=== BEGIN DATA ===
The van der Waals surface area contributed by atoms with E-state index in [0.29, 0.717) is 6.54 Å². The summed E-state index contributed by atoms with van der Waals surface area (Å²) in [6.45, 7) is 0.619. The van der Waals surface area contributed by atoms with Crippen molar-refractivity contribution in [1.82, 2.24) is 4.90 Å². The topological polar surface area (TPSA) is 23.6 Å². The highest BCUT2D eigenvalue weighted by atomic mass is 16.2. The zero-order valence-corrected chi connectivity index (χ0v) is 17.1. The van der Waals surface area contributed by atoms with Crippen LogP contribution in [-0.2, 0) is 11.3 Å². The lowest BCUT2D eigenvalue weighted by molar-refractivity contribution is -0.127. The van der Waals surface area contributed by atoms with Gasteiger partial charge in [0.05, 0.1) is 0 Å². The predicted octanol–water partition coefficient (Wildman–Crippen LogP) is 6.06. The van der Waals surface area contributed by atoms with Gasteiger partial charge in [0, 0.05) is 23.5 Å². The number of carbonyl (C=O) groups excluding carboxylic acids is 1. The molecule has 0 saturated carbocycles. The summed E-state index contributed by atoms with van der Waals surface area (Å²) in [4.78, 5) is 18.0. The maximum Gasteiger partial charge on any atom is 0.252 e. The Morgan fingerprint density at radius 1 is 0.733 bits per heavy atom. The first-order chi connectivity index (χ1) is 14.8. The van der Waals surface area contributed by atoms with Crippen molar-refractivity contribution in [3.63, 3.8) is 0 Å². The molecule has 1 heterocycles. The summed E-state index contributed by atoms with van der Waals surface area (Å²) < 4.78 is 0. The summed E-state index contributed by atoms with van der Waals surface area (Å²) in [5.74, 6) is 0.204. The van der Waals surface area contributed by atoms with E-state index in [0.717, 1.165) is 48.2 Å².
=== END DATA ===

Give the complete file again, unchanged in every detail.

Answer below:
The van der Waals surface area contributed by atoms with E-state index in [0.29, 0.717) is 6.54 Å². The summed E-state index contributed by atoms with van der Waals surface area (Å²) in [6.45, 7) is 0.619. The van der Waals surface area contributed by atoms with Crippen molar-refractivity contribution in [1.82, 2.24) is 4.90 Å². The topological polar surface area (TPSA) is 23.6 Å². The highest BCUT2D eigenvalue weighted by atomic mass is 16.2. The zero-order valence-corrected chi connectivity index (χ0v) is 17.1. The van der Waals surface area contributed by atoms with Crippen LogP contribution in [-0.2, 0) is 11.3 Å². The lowest BCUT2D eigenvalue weighted by molar-refractivity contribution is -0.127. The van der Waals surface area contributed by atoms with Gasteiger partial charge in [0.05, 0.1) is 0 Å². The predicted octanol–water partition coefficient (Wildman–Crippen LogP) is 6.06. The van der Waals surface area contributed by atoms with Gasteiger partial charge in [0, 0.05) is 23.5 Å². The number of carbonyl (C=O) groups excluding carboxylic acids is 1. The molecule has 0 saturated carbocycles. The summed E-state index contributed by atoms with van der Waals surface area (Å²) in [4.78, 5) is 18.0. The maximum Gasteiger partial charge on any atom is 0.252 e. The Morgan fingerprint density at radius 1 is 0.733 bits per heavy atom. The first-order chi connectivity index (χ1) is 14.8. The van der Waals surface area contributed by atoms with Crippen molar-refractivity contribution in [3.63, 3.8) is 0 Å². The molecule has 1 heterocycles. The summed E-state index contributed by atoms with van der Waals surface area (Å²) < 4.78 is 0. The summed E-state index contributed by atoms with van der Waals surface area (Å²) in [5.74, 6) is 0.204. The van der Waals surface area contributed by atoms with E-state index in [0.717, 1.165) is 48.2 Å².